June already feels downright summery, so how can you beat the heat? We recommend a chilly indulgence like ice cream! (Or sorbet, or gelato, or even frozen yogurt.) You may think the best way to treat yourself is to head down to the grocery store (or your favorite ice cream shop), but ice cream is surprisingly easy to make at home.
The simplest ice creams only require a handful of ingredients — cream, milk, sugar, whatever flavorings you like, and in some recipes, eggs — which means throwing together a batch may only take raiding the kitchen. The best part? You can mix up whatever crazy flavors you want. Balsamic and strawberry? Mango and caramel? Toss almost anything you'd like into your homemade mix!
While you can make ice cream without any special equipment if you're willing to put in the effort, an ice cream maker makes it easy to whip up ice cream any time the craving strikes. It'll still take some time — often an hour or so, depending on the machine and the recipe — but the work is minimal. And since these gadgets require a relatively small investment, why not grab one before summer really heats up?
Read on to learn about ice cream makers, the three types of cooling methods they use, what they cost, and five brands to consider when you're ready to buy.
What Does an Ice Cream Maker Do?
An ice cream maker is basically a mixer that's chilled in some way. The mixer churns at a slow but steady pace (you're not trying to make a meringue here!), combining air with your ingredients, while the cooling source gradually chills them to freezing. It's something you can do without a machine; typically, you put your ingredients in the freezer, take them out to stir, put them back in again, and repeat until you have the right consistency. But trust us, letting a machine do the work is a lot easier.
The main difference between ice cream makers is in how they chill. These gadgets keep their cool in three different ways, each with its own advantages.
3 Cool(ing) Methods of Making Ice Cream
Rock Salt and Ice
Machines that use actual ice are typically little more than a bucket for ice and salt, an inner container for the ice cream, and a motor that spins a paddle to churn. Though if you're interested in putting in some elbow grease, you can find models that have a hand crank instead. Making ice cream is straightforward: Dump your ingredients into the ice cream bucket, add the ice and rock salt (yes, the rock salt is necessary to get the temperature just right), and switch on the machine.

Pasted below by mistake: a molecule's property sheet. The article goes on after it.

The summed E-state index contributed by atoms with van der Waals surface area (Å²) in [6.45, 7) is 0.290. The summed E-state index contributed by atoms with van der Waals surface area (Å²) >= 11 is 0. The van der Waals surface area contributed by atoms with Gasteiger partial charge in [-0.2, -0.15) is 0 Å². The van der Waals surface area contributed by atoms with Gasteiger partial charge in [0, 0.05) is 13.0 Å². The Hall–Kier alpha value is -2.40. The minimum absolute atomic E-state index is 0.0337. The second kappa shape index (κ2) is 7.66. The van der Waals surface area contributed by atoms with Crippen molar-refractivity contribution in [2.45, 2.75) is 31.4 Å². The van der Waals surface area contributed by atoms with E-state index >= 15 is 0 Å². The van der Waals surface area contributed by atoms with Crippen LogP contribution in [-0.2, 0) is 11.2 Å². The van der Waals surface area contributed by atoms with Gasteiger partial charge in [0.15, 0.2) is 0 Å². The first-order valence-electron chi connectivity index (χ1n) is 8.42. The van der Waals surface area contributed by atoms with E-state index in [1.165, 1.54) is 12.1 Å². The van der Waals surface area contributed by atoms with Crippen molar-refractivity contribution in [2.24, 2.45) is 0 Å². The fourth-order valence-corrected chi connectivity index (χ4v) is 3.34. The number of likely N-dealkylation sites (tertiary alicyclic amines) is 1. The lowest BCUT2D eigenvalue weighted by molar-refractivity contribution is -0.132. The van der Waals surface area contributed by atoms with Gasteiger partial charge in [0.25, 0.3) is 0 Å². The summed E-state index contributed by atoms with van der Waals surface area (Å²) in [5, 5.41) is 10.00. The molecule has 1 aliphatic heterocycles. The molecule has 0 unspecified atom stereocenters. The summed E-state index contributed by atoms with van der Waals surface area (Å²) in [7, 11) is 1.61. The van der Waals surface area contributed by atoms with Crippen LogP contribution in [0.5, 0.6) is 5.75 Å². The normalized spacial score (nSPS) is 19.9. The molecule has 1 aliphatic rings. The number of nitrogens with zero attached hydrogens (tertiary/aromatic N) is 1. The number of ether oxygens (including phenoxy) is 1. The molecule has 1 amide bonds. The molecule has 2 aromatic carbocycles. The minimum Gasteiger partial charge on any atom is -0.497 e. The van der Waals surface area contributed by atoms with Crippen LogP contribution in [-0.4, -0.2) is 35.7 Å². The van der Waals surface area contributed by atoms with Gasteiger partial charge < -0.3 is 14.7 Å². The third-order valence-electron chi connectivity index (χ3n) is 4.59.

There are a few snags, however. You'll need to have enough ice on hand whenever you want to make ice cream, and if you don't have freezer space for a lot of ice, you'll probably have to run to the store right before you whip up a batch. It's not a big inconvenience, but it's an extra step in the process that other makers don't require.
Also, these machines can be on the messy side. By the time your ice cream is finished, your ice will be at least partially melted. Keep your ice cream maker in an area where spilling some water won't do any harm. The best spot for it may be the garage or the back porch, especially if it's a larger model.
These old-fashioned ice cream makers have two advantages: They make a lot of ice cream, and they're fairly cheap. Expect any model in this class to produce four quarts or more, while other machines may make as little as one quart at a time. If you're looking to make a lot of ice cream at once, this is the way to go.
What You'll Pay: You can find good 4-quart models in the $40-to-$50 range; larger 6-quart machines may run closer to $100.
Most modern ice cream makers do their chilling with a special bowl or container that goes into the freezer overnight. Once it's frozen, you put it in your ice cream maker, add your ingredients, and let the machine stir them until the ice cream is ready. This avoids the problem of needing ice (or making a mess with melted ice), but it does add time to the process. You'll have to plan a day in advance, so you have time to freeze the bowl. If you're making ice cream frequently, we suggest making room to keep the bowl in the freezer — then you can make ice cream on a whim!